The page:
Newspaper Page Text
APRIL 6, 1S05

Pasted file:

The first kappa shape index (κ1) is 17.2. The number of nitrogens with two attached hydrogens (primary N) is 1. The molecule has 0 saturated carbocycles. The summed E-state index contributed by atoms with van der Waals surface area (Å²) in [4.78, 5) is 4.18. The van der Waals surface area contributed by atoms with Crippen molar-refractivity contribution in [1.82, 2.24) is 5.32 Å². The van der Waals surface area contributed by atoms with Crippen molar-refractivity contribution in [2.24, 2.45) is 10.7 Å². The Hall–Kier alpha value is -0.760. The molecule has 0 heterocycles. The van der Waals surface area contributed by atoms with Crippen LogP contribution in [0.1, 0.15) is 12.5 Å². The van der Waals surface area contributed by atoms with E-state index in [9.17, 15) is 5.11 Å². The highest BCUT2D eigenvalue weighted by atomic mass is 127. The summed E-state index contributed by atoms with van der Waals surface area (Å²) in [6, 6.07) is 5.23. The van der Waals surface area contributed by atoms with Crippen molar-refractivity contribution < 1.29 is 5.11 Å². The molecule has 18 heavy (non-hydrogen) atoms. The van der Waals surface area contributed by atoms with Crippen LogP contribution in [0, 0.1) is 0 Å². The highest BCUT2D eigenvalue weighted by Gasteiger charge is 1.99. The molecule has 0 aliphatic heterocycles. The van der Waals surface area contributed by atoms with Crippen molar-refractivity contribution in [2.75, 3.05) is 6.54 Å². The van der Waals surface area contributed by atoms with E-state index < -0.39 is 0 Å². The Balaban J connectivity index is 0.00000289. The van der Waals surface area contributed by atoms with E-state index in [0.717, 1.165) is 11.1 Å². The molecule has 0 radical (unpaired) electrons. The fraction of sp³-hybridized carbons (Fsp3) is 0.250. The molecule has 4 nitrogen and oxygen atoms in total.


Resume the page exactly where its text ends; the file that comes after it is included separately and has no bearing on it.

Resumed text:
f AOE U life Nebraska. Indopondont The Church and Rockefeller Cincinnati, Ohio, April 2. At the Vine Street Congregational church, the pastor, Herbert S. Bigelow, discussed the attitude of the church toward . Standard Oil money. He said in part: It is a signifiicant sign of the times that a man so sober and even so con servative in his thought and utter ance as Dr. Washington Gladden should be outspoken, in his objection to Standar Oil money. He asserts that this money is the product of the most, relentless rapacity known to modern commercial history," and that the church which accepts it invites "the contempt of millions of honest men." . A few. years ago, I attended a meet ing of clergymen where Henry D. Lloyd's book, Wealth Versus Common wealth, was reviewed and discussed. The ministers, one and all, expressed complete sympathy with Mr. Lloyd's indictment of -the Standard Oil company.- But they were almost as unani mous in the opinion that a preacher ought not to jeopardize the peace of his congregation by treating such sub- jects in the pulpit. Now consider the memorial of the ; New England preachers in objecting : to taking this money on the ground that the methods of the Standard Oil company are "morally iniquitous and ,' socially" destructive," and in refusing J to be put "in a relation implying honor ! toward the donor." While this is gratifying as evidence of the increasing interest that good people are taking In social problems, It leaves much to be desired. This Is not wholly an individual problem, and we do not reach the root of the mat ter by pointing a finger of scorn at particular individuals. . Primarily it is a question of wise or unwise social arrangements. The remedy is to be found in social readjustments, not In personal denunciation. , i All know that the inordinate power of the Standard Oil company has been built up, "very largely by discrimina tion in railroad rates. It is not enough that the church should denounce1 as bad the men who have profited by such discrimination. It is . more Important to teach people the need of taking the railroads out of private hands, that passenger and freight rates may be as impartial as the price of postage stamps. Mr. Rockefeller is not more a knave ? that the other fellows have .been fools. If the rest of us had given more thought to public questions we would have owned our own railroads, and he could not then have done all this wickedness. Would it not be more Christian for us to repent or our neg- lect than to declare from the house- tops our scorn or nimi Surely the people who have done and doing nothing to correct these conditions can not escape their share of the guilt. Their indictmenj does not carry the weight it should, because they do not come into court with clean hands. Others hav been guilty of sins of commission. We have sinned grievously by our political prejudices and our mental sloth and neslect of civic duties. . , I' ll the 'good people of this country had had the intelligence and the public spirit which a citizen of the great re public ight to have, a Rockefeller would be an imposibility. Therefore, repentance is more in order than cen sure. - - ' : . The church that faces these social problems intelligently and courageous ly will not need tp reject Standard Oil money, it will not De onerea any; Watch Teddy Swing His Club il", Editor Independent: I received an Invitation several months ago to Cast -my ballot on the question of fusion, but did not consider it worth while. I've seen too much of it. There iis only one kind I will vote and work for and that is whenever a, call ; is Issued for primaries and conventions to meet of all who are honestly op posed to corporation and .trust rule and are in favor of taking from cornora- uons anu trusts already in existence their power to tax and rob the people of this country and compel all corpo rations and trusts to obey the laws 6f the several states and the United States and as punishment for wilful , violation be made to forfeit all prop erty owned and controlled by thern to the state or United States, whose laws are so violated, to be used for the benefit of the people whom they have been robbing or cheating. Noth ing short of forfeiture of their prop erty will make them stop, they have got so accustomed to the practice. There Is also another class who should be made to obey the laws. They are our officers and lawmakers from pound master to president. There should be a graduated penalty law to compel them to be honest or take the consequence, "the higher the office the greater should be the penalty. Favors are graduated all the way from a pass FRANK I AMS 1st prize winning 4 year old Percheron Stallion at Nebraska State Fair. Weight 2240 pounds, one of 80 Topnotches that must be sold at Special low prices. , , , --,."' , t'f '.' "'"' '4w' ' , i ' ' pirn mu0 - i fKmmK stiff?, V,Z $',ty- f3C-&s$4 ' i p " ' 'r ' . r I ! p'f ' v S s ' J yyy:-yyyyytyyyyy L, ,,,, ,,, , n 1 1 1 i i mm mn u , mm, mm. nnmnmm ,, ,, nn , P,...?.... n 1,,,,,, m j- T ' 1 II f s ft food motto lo do boxiness wttb successful men. . A successful business man is a. "Me.9cot" to his m&ny p&trons and title nothing Uuu guciraii lik success. In Central Nebraska, (the garden spot of Nebraska) ,1s located the up-to-date business town of St. Paul, Nebr.,' this Is the home of the most snccessiul business man and largest importer of drati and coach stallions in U. S. He is an expert horseman.- A thorough successful business man (with ideas all his owu).- A hustler SJ65 days In the year. This is frank lams, the bestjioted and best advertised Importer of 1st class draft and coach stallions in America to day. He begun business there 25 years ago with 3 stallions, to-day he owns and sells more registered pure bred draft and coach stallioDs tlian any man in the V. a His motto has been, do business With moneyed men that are succes&ful business men, make every represent action good, sells 1st class stallions $1000 cheaper than any competitor. Frank lams is doing this every day, in selling stallions in every btate, Canada and Mexico. He is saving thousands of dollars to stallion buyers by his manner of doing business. Here is the qailkln the cocoanut why lams can and does sell 1st class stallion') at $1000 cheaper than competitors. lams bnjs stallions by the train load, uses his own money, owns his stallions, houses, barns, farms and stocks, has no 2 to 10 men as partners to divide profits with, buys and sells every stallion himself, pays no "Gold brick stallion salesmen" to "Flim-floLm' Stock companies with 4th rate stallions at 3U 0 to $6000 and a worthless guarantee. Inms sells direct to uters and saves his many buyers all "commissions" and "middle-men's profits, lams buys stallions direct lrom breeders in Europe without aid of interpreter, (this 9aves 20 per cent on every stallion). lams speaks the langu- . ages and gets in close touch with the breeders ot Europe. He is a horseman born, (not made to toder at Agricultural schools). His record at the lending state lairs is one continued round of success. The very name of Frank lams owning a stallion, stamps him as a "Top Notcher" His "Peaches and Cream" stallions are noted the world over as the "best ever". His way of doing business is unique, but grand as he is saving Mr. Stallion buyer $1C00 or more on every stallion and selling them a much better horse, lams handles stallions that are such grand, indi. viduals oi merit that they sell themselves. He handles stallions so good, big. finished and of royal breeding that they do not have to be "ped dled" or put into "branch barn mens" hands to"be sold. lams is a sure "Mascot" to stallion buyers, as he saves all commissions branch barns mens, and middle-mens profits, tarns seUV'Top-notchers" at $1,000 to 11,500, guaranteed better then any Co., stallion sold at Sii.000 to S'i.000. ... . . . ... Our illustration is from "The homo of the Winners". He is a finished up-to-date drafter, a big clean boned stallion of quality. Individ- u mi-iik, a. swbii diack ooy ju areas piraoe. m. uve wniriwino ne goea uowu lams' barns at $1,000 to $1,500 fully guaranteed with a guarantee that every bank in lams town will say is "gilt edge". lams Importing establishment is worth going 2,000 miles to see. His sweepstakes stallions and largest pair ot stallions in U. S. are a whole show and in a class by themselves. Go and see lams the live, hustling horseman, that has his "selling: clothes" on seven days in the week and ntalcA. the Wheels or business no around, vou will sure find hums (nil to th rnof at stalltana toanitrnn anH imas prices" on stallioiis for 60 days. His stallions must positively be sold. Write for "eye opener" lams. "He has the Goods" and you will buy a stallion of lams betore you leave. to :d' special train and "every thing fur nished free for a trip across the con- tfnent. . Officers should be the first to be; made to obey; ,the laws or to be made to get out. and let some one else have the job who will, while they serve time in Kansas oil refineries. I. have; watched the fusion deal ever since the: greenback party fused and died, but its principles still live.- I've watched the democratic . party, ever since . and never : saw ; the time . when they were not ready to fuse with any thing, or(any body, if . they, could see anj-t chance of . getting just one more office by so doing even to fusing with thej republicans to steal the governor ship of Nebraska from the . populists when elected without the aid or con sent of .. any other party on : earth. That; was the only fusion I. ever saw that suited me until both old parties fused in the last , campaign and now I am suited again. If it's true as re ported that Bryan and 'Teddy have agreed to, a fight (sham, of course), on revision of the, tariff - in the next, campaign and. try to fool the people some more and especially to keep them divided and divide the -. spoils as they have been doing ever since the old democratic party died its 'nat ural death at " the ; end of James Bu chanan's term. But the people wont be fooled all the time. "'It's. only a short time since Uncle Mark of revered memory, said, "There .are no trusts," and; every mullet head in these United States echoed: "Yep, that's so." But that did not make, it so. -Several states and even a republican president have rec ognized them at last and are going to bust them when Gabriel blows his horn. Even the subsidized press Is howling about them or at least about some. , of i the smaller ones like the Beef, Steel and Standard Oil trusts, but not a mother son of them Is say ing a word about the mother of them all. They are just creating a diver sion to raise a cloud of dust and smoke to blind the people while they pass over the reins or tne government Into Its hands, then If it don't take care of its brood, it will be because too many of the people take the things seriously. " ' ' A Jit ' J .. ; . - i They may make too much smoke and a blaze get started which they can't control as was the case in 1893 when they started in just to give the people "an object lesson." It's an object les son to watch Teddy swing his club at the trusts, while his Apestle Paul awards contracts for steel to the high est bidder, so we can have some more free libraries which we are taxed to pay for. Should it be spelled "steel" or "steal"? ,1 wonder if Paul gets any rebate on the deal? That's the way they are' going to steal the popu list platform, but don't worry, they won't come any nearer to getting any of the essential principles than Bryan did to getting our .financial plank in 1896. Yours for fusion with all in fa vor" of honest reform on all the essen tial principles of the greenback, unior labor and populist platforms, and some other necessary reforms, without re gard to past affiliations., " GEO. N. : MULERTZ. . Ashland, Neb. x:. ' GtOKGEjW. BERGK, Attorney IN THE DISTRICT COURT OF LANCASTER COUNTY, NEBRASKA.. NOTICE. Lucia A. Hale, AmosH. Ilnle, Ed par E. Hale. Claudle Hale, Edith Decamp, and Stusrt G Hale nnd Sims L. Hale, minors, by their next iriend and mother, Lucia A. Hale, - - PLAINTIFFS, . ' " ' !'. VS. Susan J. HaleSeaverns and William Seaverns, her husband, Laura Bucl and Friend Buel, her husband, Mary Borg and Charles Borg, ; her husband, Union Central Life Insurance Company, and John Doe, , DEFENDANTS. "' To Susan J. Hale Seaverns and William Sea verns, berhusband, and Mary Borg and Charles Borg, her husband: 1 iou win take notice that on the 10th (5 at of Marcn, 1905, the pialntlns above named filed their petition in the District Court of Lancaster County, Nebraska, against the defendants, the object and prayer of which is to partition . tha South half (S. of the North-west quarter (N. W. l4) of section twenty-nine (29), township eight (8), range seven (7) Eastin Lancaster Coun ty, Nebraska; also lots seven and eight in bloek two In the village of Roca, Lancaster County, Nebraska. JPlain tiffs allege that Lucia A.Hale Is the widow of James B. Hale, deceased, and that the ether named plaintiffs are the only children at Lucia A. Hale and James B. Hale.deceased Plaintiffs allege In their petition that during the month of March, 1901, Mary J. Hale died intestate, seized of the above described real es tate; that laid Mary J, Hale, deceased, left sur (no puce, ne is a sensa.tlona.1 stallion tha? and greatest catalogue on earth, then visit . : viving her six children, as follows: James B. Hale, Eliza Dunton, Susan S. Hale Seaverns, Laura Buel, Mary Bori? and Emma E. Hale Rouse, and that each of said six above named children are entitled to an undivided one-sixtn interest of the above described real estate; that one of said children, named James B. Hale, was the husband of Lucia A. Hale, and father of the other above named plaintiffs, and that Lucia A. Hole, widow, and her children, above named, are entitled to an undivided one-sirth interest in and to all of the above described real estate' that James B. Hale died intestate on the nth day of January, 1902, leaving Lucia A. Hale u ud said named children as his only heirs at law that each of said children are entitled to an un divided one-sixth interest of the share of said James B. Hale, their father, in and to said real estate, subject only to the life estate and home 8teaa rights of said Lucia A. Hale, mother of said children, and widow of said James B. Hale de ceased; that both the estates of Mary J. Hale and James B. Hale have been administered upon and that all debts and claims against said es tates have been paid, and the administrators discharged in both of said essates. Plaintifls further allege in their petition that Eliza Dunton and Emma M. Hale Rouse, who were each entitled to an undivided one-sixth Interest in the estate of Mary J. ilale, dece ed have sold, assigned and transferred all of their respeciive interests to Susan J. HaleSeaverns. plaintiffs pray Tor judgment confirmin? the share of the parties hereto, and for a partition of said real property according to the respective interest of the parties, and that plaintiffs be de creed to have a one-sixth interest in alt of the above described real estate, or if said real estate cannot be divided in kind that the premises be sold and the proceeds divided in the proportion above indicted; thatthey be allowed all expense in connection with said partition, and for gen eral equitable relief. You are required to answer said petition on or belorethe8thday of May 1905. ; Lucia A. Hale, Amos II. Hale, Edgar E. Hale, Claudie Hale, Edith Decamp, Stuart G. Hale. Sims D. Hale, . Plaintiffs By GEORGE W. BERGE, 1 Their Attorney. ' SHERIFF SALE Notice is hereby given that by virtue of an uiuci vi doic isaucu uy iue iera oi me ilstrici Court of the Third Judicial District o Nebraska within and for Laucaster County, in an action wherein Charles W. Oakes is plaintiff, and Frances Cadman, etal., defendants, I will at 2 o'clock, p. m., on the 11th day of April, A. D. 1905, at the east door of the Court House in the City of Lincoln, Lancaster County, Nebra ka, ofler for sale at public auction the following described Lands and Tenements to-wit: Lot-' twenty (20) and twenty-one (21) In block three (3) and lots thirteen (13) and fourteen rii in . block six (6) In Lincoln Driving Park Company's first subdivision, an addition to the City of Lin coin Lancaster County, Nebraska. Given under ror hand this 9th day of March A. D. 190& NICHOLAS RESS, Sheriff.